Lesson Plan

Timucua Pottery

Timucuan face painting
A Timucua reenactor paints the face of a child.

NPS Photo

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Grade Level:
Third Grade-Eighth Grade
American Indian History and Culture, Archaeology
30 Minutes
Group Size:
Up to 36
National/State Standards:
SS.A.6.2.5, VA.A.1.2.1, VA.A.1.2.2, VA.A.1.2.3, VA.A.1.2.4


Students will create their own pottery using flour, salt, water, and cream of tartar, and will decorate their pottery with natural materials.


Students will create their own pottery and decorate them with natural materials while learning about the tools and culture of the Timucuan Indians.


Timucua potters made their pots from clay deposits found in the area. They also made patterns on their pots. Patterns served a number of purposes: 1) they allowed heat to be more evenly distributed while cooking, 2) they made the pots easier to hold so they wouldn't slip from your hands, 3) they made the pots beautiful.
Timucua potters would make decorations on their pots using: 1) wooden paddles: most often these had straight lines carved in them both vertically and horizontally, and when pressed against the clay they produced a checker board pattern that archaeologists call "check-stamping" 2) pointed objects: a pointed object, such as a stick with a carved tip, would be scratched across the surface to produce patterns of lines, both curved and straight. Archaeologists call this "incised" pottery.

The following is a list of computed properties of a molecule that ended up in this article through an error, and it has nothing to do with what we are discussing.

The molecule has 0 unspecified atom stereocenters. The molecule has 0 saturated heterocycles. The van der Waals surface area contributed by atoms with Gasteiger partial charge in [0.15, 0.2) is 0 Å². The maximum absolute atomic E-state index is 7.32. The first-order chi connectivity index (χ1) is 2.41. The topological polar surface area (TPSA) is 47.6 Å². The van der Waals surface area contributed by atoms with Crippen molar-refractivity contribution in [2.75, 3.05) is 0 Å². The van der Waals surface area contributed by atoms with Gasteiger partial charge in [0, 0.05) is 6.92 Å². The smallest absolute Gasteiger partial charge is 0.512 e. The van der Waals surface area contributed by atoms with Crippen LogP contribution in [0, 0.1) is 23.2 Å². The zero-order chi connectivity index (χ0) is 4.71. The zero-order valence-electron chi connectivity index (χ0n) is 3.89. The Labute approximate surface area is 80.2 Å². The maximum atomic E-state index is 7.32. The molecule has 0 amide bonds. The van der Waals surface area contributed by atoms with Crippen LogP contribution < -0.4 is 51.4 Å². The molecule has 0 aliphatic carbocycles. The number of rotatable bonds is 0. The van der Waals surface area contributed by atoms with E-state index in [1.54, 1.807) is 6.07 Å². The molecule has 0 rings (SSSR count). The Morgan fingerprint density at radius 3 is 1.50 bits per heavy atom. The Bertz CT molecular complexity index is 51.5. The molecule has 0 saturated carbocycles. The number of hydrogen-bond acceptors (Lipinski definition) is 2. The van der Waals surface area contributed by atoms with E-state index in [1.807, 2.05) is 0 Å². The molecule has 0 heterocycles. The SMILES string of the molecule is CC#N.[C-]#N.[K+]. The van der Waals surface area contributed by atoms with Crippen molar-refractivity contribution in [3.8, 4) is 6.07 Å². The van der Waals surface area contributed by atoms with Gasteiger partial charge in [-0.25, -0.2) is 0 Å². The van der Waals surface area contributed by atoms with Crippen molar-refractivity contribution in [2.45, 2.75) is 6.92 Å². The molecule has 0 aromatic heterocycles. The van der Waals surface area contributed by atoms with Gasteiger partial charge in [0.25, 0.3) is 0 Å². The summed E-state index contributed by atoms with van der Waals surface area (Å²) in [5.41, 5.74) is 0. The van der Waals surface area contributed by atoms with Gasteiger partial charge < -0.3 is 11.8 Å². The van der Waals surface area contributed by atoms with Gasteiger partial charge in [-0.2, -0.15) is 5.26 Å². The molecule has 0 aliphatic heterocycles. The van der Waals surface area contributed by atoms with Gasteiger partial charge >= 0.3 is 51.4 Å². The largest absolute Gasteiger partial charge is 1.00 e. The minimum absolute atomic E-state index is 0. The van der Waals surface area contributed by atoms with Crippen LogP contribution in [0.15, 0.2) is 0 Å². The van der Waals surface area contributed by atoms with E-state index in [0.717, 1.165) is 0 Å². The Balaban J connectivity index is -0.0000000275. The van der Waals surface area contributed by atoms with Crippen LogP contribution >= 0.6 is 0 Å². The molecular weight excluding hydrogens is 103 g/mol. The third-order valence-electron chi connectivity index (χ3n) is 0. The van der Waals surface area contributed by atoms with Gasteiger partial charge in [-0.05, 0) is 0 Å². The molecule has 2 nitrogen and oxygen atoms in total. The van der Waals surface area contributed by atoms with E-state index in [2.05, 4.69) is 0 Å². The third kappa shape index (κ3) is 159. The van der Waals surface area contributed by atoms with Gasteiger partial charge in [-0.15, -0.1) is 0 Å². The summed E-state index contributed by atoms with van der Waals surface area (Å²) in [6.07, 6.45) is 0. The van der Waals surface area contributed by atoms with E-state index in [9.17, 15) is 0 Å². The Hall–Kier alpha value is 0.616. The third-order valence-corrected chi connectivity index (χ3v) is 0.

Other groups of Florida Indians decorated their pots with: 1) shells to stamp a pattern 2) corn cobs to roll a pattern 3) cord or woven material wrapped around a wooden paddle and pressed onto the surface. Clay pots were used by the Timucua for storing and cooking food. They made their pots using the "coiling" method. They did this by rolling the clay into long circular "tube" shapes. These were made into circles or rings, then stacked and blended together one at a time to form a circular pot. Pots were air dried then heated in an open fire to harden. Clay pots are very heavy. When these vessels broke, the broken pieces were thrown into a trash pile, called a midden. Archaeologists can learn a lot from trash middens. When they find a broken piece of pottery they can tell how old it is by looking at the designs on it.



Timucuan, Coiling

Last updated: April 14, 2015